Freezing Point Depression (OpenStax Chemistry 2e) Solutions freeze at lower temperatures than pure liquids. This phenomenon is exploited in “de-icing” schemes that use salt (Figure 1), calcium chloride, or urea to melt ice on roads and sidewalks, and in the use of ethylene glycol as an “antifreeze” in automobile radiators. Seawater freezes at a lower temperature than … Continue reading Freezing Point Depression
  • The Boiling Point Elevation
    The Boiling Point Elevation (OpenStax Chemistry 2e) The boiling point of a liquid is the temperature at which its vapor pressure is equal to ambient atmospheric pressure. Since the vapor pressure of a solution is lowered due to the presence of nonvolatile solutes, it stands to reason that the solution’s boiling point will subsequently be increased. Vapor pressure increases … Continue reading The Boiling Point Elevation
  • The Distillation of Solutions
    The Distillation of Solutions (OpenStax Chemistry 2e) Solutions whose components have significantly different vapor pressures may be separated by a selective vaporization process known as distillation. Consider the simple case of a mixture of two volatile liquids, A and B, with A being the more volatile liquid. Raoult’s law can be used to show that the vapor … Continue reading The Distillation of Solutions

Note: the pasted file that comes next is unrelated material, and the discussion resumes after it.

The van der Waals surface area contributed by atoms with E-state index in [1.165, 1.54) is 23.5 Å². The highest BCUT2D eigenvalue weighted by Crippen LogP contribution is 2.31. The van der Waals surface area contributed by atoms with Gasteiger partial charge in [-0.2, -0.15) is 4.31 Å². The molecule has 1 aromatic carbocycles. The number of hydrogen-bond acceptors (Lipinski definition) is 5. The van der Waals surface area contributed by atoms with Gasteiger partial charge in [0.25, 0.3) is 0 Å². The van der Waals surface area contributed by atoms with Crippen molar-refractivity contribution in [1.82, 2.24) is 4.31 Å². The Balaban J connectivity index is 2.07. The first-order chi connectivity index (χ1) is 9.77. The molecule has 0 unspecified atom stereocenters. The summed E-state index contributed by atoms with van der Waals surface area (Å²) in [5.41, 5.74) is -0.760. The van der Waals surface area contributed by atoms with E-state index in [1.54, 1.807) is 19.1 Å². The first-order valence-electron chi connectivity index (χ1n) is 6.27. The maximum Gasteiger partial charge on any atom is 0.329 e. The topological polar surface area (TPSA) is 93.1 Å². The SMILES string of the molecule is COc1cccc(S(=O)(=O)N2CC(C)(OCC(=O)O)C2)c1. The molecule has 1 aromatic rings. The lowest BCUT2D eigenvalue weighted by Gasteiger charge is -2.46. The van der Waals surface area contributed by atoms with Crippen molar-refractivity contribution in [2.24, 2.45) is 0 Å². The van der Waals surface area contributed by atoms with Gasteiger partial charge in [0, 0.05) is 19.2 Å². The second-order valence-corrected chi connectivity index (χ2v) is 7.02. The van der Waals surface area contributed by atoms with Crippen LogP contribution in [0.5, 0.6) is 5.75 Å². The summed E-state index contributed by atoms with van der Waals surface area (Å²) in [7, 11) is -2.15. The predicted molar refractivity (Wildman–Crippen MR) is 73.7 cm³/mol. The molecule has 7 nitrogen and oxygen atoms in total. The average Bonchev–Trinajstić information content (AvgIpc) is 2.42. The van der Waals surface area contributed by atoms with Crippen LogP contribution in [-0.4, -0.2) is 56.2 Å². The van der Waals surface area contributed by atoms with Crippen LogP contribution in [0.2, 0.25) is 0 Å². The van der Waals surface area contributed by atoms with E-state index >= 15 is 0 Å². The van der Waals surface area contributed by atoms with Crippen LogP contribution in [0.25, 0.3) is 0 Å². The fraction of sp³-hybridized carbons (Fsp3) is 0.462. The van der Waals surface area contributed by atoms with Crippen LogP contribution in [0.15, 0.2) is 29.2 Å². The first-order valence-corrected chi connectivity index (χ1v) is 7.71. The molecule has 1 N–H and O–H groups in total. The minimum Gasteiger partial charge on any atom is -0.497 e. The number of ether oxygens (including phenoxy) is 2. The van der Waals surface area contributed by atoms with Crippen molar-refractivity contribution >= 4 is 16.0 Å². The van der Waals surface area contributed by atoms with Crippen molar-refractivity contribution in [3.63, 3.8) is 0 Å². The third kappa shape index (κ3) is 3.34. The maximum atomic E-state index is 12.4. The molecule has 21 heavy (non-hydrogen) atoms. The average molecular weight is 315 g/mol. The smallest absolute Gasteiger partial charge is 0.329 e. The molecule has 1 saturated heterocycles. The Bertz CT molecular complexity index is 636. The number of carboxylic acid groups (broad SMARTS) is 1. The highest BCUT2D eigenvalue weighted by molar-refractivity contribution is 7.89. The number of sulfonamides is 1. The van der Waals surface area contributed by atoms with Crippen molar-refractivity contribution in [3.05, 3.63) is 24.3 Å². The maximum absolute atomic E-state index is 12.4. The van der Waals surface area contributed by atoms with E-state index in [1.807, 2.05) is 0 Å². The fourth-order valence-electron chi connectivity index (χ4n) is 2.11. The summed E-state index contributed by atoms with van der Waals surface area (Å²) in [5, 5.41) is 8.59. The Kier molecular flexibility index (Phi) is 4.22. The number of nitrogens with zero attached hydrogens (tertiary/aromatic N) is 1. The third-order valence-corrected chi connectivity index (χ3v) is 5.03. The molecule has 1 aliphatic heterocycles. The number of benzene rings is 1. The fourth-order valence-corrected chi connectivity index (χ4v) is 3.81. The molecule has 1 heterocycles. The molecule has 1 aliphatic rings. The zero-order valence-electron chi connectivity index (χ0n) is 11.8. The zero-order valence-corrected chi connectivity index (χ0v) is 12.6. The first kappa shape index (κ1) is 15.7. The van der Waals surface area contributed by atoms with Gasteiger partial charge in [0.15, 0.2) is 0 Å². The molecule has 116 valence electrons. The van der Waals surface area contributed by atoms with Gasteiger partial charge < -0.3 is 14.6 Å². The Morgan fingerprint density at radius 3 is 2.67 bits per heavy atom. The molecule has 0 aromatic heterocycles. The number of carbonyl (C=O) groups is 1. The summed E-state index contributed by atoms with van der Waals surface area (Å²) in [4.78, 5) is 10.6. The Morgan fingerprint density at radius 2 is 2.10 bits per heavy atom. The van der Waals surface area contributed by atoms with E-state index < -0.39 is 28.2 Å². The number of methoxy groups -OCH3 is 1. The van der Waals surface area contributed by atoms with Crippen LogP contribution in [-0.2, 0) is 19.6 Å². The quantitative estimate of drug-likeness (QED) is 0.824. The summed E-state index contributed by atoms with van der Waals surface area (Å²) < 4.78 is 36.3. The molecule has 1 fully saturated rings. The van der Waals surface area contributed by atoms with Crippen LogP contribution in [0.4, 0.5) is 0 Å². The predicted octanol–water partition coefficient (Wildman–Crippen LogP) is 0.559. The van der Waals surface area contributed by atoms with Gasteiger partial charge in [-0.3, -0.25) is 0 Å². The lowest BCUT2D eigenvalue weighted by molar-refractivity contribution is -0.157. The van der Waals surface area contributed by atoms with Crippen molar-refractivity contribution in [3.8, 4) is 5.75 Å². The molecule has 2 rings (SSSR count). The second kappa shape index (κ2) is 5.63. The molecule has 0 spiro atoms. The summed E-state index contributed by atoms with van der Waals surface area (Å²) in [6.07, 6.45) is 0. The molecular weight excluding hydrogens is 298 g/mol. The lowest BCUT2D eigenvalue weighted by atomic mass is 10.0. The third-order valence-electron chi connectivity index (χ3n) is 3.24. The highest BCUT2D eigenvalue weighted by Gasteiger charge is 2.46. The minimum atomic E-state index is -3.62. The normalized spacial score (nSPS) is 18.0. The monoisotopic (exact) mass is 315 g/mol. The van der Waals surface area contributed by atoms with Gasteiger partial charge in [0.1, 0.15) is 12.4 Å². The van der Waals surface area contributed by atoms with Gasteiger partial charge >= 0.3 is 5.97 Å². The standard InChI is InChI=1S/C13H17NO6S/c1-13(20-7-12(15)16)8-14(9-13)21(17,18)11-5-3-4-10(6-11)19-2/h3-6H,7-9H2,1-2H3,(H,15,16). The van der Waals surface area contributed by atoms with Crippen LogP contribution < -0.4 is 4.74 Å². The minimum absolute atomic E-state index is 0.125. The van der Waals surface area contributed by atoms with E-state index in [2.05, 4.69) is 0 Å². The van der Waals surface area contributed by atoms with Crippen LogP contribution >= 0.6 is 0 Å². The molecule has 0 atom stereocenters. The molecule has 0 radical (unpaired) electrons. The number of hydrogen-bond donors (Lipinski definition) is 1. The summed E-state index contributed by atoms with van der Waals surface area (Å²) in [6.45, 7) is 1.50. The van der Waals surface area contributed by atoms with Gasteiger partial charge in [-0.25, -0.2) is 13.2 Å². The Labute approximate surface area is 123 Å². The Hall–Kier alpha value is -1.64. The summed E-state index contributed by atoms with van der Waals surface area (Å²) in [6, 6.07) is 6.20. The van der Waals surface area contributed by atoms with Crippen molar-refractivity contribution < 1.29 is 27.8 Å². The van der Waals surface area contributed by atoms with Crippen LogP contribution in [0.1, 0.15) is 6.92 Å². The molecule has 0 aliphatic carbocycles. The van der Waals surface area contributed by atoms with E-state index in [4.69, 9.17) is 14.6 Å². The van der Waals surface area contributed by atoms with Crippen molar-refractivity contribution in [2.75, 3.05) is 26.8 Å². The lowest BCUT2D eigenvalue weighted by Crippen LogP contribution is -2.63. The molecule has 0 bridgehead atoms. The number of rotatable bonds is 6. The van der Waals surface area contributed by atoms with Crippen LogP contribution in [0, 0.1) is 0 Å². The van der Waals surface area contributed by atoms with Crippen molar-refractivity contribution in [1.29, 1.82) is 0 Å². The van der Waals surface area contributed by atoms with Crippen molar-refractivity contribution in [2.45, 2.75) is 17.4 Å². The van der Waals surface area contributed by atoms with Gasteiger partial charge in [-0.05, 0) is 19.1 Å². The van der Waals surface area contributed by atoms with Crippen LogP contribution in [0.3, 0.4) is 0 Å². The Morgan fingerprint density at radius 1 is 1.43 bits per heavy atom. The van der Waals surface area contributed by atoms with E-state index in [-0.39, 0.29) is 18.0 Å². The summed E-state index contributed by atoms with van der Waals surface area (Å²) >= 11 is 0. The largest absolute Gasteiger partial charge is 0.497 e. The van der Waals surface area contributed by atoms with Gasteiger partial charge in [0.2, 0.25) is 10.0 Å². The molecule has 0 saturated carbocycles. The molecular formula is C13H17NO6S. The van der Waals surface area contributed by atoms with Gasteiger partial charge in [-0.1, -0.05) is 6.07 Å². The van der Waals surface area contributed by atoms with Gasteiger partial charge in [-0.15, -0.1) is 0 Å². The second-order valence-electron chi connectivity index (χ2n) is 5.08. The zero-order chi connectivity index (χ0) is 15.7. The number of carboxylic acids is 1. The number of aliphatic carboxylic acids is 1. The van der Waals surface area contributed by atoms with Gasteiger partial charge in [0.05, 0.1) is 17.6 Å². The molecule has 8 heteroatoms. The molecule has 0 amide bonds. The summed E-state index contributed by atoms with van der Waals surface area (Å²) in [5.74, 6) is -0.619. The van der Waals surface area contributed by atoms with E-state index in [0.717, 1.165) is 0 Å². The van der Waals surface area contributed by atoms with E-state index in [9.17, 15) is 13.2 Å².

• Vapor Pressure Lowering
    Vapor Pressure Lowering (OpenStax Chemistry 2e) The equilibrium vapor pressure of a liquid is the pressure exerted by its gaseous phase when vaporization and condensation are occurring at equal rates: liquid⇌gas Dissolving a nonvolatile substance in a volatile liquid results in a lowering of the liquid’s vapor pressure. This phenomenon can be rationalized by considering the effect … Continue reading Vapor Pressure Lowering
  • Research Highlights: COVID-19 mRNA Vaccines Activate Immune System in Pregnant and Lactating Women
    COVID-19 mRNA Vaccines Activate Immune System in Pregnant and Lactating Women Studies have shown that COVID-19 increases the risk for morbidity and mortality in pregnant women however, these women have not been included in phase 3 COVID-19 vaccine trials. As a result, information regarding the immunogenicity and vaccine safety in these group are lacking. Researchers evaluated the … Continue reading Research Highlights: COVID-19 mRNA Vaccines Activate Immune System in Pregnant and Lactating Women
  • (White Paper Sample) Light Promoter Elements: An Alternative To Conventional Chemical-Regulated Systems
    Disclaimer: This is not a peer-reviewed research white paper, but an example of white paper writing based on an undergraduate biotechnology course at California State University-San Marcos. Author: Benison P. Zerrudo ABSTRACT Microalgae have been an important organism in a wide range of industries. They are used in the production of biofuels, used in the food industry, … Continue reading (White Paper Sample) Light Promoter Elements: An Alternative To Conventional Chemical-Regulated Systems
  • Solutions of Solids in Liquids